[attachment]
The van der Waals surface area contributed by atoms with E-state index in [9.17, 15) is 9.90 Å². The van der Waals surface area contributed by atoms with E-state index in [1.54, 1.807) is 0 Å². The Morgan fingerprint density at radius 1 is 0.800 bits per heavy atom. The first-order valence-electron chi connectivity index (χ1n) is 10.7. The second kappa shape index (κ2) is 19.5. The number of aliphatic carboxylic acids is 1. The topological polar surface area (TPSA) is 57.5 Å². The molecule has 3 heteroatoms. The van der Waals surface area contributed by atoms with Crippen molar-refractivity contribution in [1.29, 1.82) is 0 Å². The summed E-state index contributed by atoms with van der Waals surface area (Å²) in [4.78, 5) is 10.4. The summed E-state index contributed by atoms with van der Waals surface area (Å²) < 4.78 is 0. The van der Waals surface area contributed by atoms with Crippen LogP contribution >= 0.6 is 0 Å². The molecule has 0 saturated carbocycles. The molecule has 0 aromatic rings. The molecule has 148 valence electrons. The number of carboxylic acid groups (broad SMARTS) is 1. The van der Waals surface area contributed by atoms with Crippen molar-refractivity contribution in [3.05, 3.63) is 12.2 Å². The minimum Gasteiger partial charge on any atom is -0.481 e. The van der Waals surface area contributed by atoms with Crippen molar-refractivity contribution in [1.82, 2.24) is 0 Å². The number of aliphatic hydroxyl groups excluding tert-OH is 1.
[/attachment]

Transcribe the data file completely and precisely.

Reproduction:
The van der Waals surface area contributed by atoms with E-state index in [9.17, 15) is 9.90 Å². The van der Waals surface area contributed by atoms with E-state index in [1.54, 1.807) is 0 Å². The Morgan fingerprint density at radius 1 is 0.800 bits per heavy atom. The first-order valence-electron chi connectivity index (χ1n) is 10.7. The second kappa shape index (κ2) is 19.5. The number of aliphatic carboxylic acids is 1. The topological polar surface area (TPSA) is 57.5 Å². The molecule has 3 heteroatoms. The van der Waals surface area contributed by atoms with Crippen molar-refractivity contribution in [1.29, 1.82) is 0 Å². The summed E-state index contributed by atoms with van der Waals surface area (Å²) in [4.78, 5) is 10.4. The summed E-state index contributed by atoms with van der Waals surface area (Å²) < 4.78 is 0. The van der Waals surface area contributed by atoms with Crippen LogP contribution >= 0.6 is 0 Å². The molecule has 0 saturated carbocycles. The molecule has 0 aromatic rings. The molecule has 148 valence electrons. The number of carboxylic acid groups (broad SMARTS) is 1. The van der Waals surface area contributed by atoms with Crippen molar-refractivity contribution in [3.05, 3.63) is 12.2 Å². The minimum Gasteiger partial charge on any atom is -0.481 e. The van der Waals surface area contributed by atoms with Crippen molar-refractivity contribution in [1.82, 2.24) is 0 Å². The number of aliphatic hydroxyl groups excluding tert-OH is 1.